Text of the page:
What Is Capitalized Interest on Student Loans?

Anna HelhoskiNovember 5, 2018

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Capitalized interest on student loans increases the total amount you have to pay back. It’s unpaid interest that gets added to your student loan balance after periods when you don’t make payments — such as during deferment or forbearance.

This interest is something to avoid; otherwise, you’ll repay much more than you originally borrowed.

Say you borrow $5,000 each year you’re in school at an interest rate of 5% each year. Over four years of school and a six-month grace period, $2,937 in interest accrues. At repayment, that interest amount will capitalize — get added to your balance — and you’ll owe $22,937.

Going forward, you’ll pay interest on top of that capitalized interest — an extra $31 a month, in this case.

But you can avoid this by paying off the interest before it capitalizes. If you pay the $2,937 in interest before it’s added to your balance, you would owe $20,000. By avoiding capitalization, you would save $802 over the life of the loan, making it easier to pay off your student loans sooner.

What causes interest to capitalize on student loans?

There are several situations in which interest capitalizes.

For federal student loans, capitalization of unpaid interest occurs:

  • When the grace period ends on an unsubsidized loan.

  • After a period of forbearance.

  • After a period of deferment, for unsubsidized loans.

  • If you leave the Revised Pay as You Earn (REPAYE), Pay as You Earn (PAYE) or Income-Based-Repayment (IBR) plan.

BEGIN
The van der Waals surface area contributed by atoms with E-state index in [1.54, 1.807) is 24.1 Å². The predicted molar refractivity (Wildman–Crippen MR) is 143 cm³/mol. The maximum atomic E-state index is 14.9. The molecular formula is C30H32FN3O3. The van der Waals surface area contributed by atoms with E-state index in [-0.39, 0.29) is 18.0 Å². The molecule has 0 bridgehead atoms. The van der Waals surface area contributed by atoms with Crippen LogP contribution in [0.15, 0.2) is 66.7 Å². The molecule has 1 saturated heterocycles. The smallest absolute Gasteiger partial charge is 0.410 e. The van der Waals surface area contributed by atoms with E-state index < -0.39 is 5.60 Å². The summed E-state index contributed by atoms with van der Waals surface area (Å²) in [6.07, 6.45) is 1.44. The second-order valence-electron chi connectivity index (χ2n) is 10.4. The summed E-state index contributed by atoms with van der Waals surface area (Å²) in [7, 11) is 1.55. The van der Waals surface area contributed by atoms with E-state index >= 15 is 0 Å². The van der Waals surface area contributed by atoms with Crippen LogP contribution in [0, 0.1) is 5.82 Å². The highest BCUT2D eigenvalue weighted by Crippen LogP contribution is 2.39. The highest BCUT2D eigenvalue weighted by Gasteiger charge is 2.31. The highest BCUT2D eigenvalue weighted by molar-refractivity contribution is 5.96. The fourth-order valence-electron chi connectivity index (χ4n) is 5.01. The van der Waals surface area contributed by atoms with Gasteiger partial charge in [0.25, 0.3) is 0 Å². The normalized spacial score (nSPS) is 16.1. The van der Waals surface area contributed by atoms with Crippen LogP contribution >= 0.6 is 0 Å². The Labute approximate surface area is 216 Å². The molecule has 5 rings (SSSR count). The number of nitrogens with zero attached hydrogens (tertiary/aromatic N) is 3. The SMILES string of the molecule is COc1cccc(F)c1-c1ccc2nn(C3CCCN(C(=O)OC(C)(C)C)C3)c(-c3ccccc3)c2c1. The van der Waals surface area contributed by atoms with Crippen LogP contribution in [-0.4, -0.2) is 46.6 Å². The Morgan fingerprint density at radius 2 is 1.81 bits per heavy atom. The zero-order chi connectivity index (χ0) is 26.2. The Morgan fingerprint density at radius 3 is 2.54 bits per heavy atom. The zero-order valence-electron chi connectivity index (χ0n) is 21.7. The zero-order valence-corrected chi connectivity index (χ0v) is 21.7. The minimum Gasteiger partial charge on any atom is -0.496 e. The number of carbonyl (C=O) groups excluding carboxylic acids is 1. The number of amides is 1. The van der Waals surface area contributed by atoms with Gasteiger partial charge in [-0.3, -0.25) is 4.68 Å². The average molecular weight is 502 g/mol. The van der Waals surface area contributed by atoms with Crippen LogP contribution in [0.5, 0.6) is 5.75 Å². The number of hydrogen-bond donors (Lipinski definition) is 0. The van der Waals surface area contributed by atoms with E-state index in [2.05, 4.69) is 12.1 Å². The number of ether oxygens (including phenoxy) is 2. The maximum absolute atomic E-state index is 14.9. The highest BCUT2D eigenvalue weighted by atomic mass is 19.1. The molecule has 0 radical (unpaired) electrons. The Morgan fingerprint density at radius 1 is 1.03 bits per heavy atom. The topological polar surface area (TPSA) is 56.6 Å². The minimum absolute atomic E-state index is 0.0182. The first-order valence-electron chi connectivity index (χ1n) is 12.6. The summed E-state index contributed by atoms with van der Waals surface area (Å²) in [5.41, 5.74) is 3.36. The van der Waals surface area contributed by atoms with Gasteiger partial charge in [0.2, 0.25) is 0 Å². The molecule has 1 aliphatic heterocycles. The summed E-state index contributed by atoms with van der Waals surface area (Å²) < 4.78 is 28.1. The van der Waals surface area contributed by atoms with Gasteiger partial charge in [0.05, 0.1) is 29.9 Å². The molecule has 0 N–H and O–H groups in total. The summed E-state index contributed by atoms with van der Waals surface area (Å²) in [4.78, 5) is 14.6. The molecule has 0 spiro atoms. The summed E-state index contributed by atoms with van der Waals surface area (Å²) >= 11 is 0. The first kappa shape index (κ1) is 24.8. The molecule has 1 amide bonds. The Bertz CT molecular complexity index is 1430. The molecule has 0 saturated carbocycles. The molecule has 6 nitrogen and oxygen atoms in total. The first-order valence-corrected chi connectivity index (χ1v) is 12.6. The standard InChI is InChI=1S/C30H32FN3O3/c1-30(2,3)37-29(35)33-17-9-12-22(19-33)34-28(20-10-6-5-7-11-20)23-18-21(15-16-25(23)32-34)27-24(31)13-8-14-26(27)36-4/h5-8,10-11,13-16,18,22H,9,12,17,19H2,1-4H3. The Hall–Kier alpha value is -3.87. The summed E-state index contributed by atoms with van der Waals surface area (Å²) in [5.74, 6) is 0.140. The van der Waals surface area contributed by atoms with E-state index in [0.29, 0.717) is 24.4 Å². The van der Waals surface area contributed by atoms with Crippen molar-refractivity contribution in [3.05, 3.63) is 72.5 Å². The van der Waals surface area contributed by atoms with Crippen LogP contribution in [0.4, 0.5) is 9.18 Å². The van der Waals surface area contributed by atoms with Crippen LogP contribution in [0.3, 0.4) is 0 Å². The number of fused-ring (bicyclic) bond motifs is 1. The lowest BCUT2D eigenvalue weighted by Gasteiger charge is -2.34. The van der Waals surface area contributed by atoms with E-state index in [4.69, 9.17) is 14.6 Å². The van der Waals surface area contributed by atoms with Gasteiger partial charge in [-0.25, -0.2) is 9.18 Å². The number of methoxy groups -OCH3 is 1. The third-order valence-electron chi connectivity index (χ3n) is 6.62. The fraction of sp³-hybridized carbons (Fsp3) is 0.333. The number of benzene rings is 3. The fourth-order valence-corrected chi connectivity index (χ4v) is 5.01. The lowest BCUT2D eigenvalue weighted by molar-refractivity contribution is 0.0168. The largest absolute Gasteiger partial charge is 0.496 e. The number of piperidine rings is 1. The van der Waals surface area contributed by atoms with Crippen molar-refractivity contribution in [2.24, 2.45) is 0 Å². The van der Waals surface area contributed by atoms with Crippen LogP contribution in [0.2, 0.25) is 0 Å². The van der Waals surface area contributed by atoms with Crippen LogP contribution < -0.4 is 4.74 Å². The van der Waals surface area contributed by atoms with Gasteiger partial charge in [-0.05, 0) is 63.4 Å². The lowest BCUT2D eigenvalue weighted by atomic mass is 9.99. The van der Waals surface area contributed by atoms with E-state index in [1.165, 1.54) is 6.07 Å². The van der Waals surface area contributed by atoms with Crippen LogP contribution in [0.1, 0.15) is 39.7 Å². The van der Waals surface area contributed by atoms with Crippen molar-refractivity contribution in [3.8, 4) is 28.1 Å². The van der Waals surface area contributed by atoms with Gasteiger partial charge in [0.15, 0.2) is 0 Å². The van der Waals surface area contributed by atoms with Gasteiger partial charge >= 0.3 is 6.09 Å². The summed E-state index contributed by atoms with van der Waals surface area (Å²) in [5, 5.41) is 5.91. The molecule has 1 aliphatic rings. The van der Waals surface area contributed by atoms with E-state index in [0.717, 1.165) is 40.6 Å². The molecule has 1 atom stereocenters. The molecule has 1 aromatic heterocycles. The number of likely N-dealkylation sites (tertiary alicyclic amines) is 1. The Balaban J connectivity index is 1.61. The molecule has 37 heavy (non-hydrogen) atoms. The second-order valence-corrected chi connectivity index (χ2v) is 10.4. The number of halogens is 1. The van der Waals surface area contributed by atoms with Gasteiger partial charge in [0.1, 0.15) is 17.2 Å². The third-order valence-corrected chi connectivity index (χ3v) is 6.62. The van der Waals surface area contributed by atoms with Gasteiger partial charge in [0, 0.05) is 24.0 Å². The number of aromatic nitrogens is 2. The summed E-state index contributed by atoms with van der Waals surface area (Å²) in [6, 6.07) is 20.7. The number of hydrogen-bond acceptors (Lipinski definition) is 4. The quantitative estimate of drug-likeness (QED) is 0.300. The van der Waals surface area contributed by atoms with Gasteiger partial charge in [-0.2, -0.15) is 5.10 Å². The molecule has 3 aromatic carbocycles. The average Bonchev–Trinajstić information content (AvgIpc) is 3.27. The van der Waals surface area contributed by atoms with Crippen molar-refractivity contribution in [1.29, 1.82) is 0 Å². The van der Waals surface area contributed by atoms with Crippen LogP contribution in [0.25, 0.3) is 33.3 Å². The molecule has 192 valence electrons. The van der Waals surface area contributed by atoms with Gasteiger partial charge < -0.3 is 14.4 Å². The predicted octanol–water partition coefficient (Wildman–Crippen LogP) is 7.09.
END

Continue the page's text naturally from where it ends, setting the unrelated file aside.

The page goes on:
• If you don’t recertify your income annually for the REPAYE, PAYE and IBR plans.

  • If you no longer qualify to make payments based on your income under PAYE or IBR.

  • If you’re on the Income-Contingent Repayment (ICR) plan, it capitalizes annually.

  • When you consolidate federal loans.

For private student loans, interest capitalization typically happens in the situations below, but check with your lender to confirm.

  • At the end of the grace period.

  • After a period of deferment.

  • After a period of forbearance.

How to prevent or reduce capitalized interest

Preventing interest from capitalizing can save you hundreds or thousands of dollars.

If you’re an undergraduate dependent student who borrowed the maximum amount of unsubsidized federal student loans each year from 2014 to 2018, you would owe $27,000, plus $3,276 in capitalized interest. If you paid off accrued interest before it capitalized, your monthly payment would be over $30 lower and you would save $754 over the life of the loan.

Use a student loan calculator to find out how much your student loan bill would be if you let interest capitalize.

Preventing interest from capitalizing can save you hundreds or thousands of dollars.

You can avoid capitalized interest by making interest payments monthly while your loans are in deferment or forbearance — or by avoiding deferment and forbearance altogether. If you have a private loan, opt for a repayment plan that starts with making interest-only payments in school.

If you choose not to make interest payments during school, you can still avoid interest capitalization by paying off the interest before it is added to your balance. You can do this monthly or in a lump sum, but it must happen before repayment begins. Contact your student loan lender or servicer to make payments.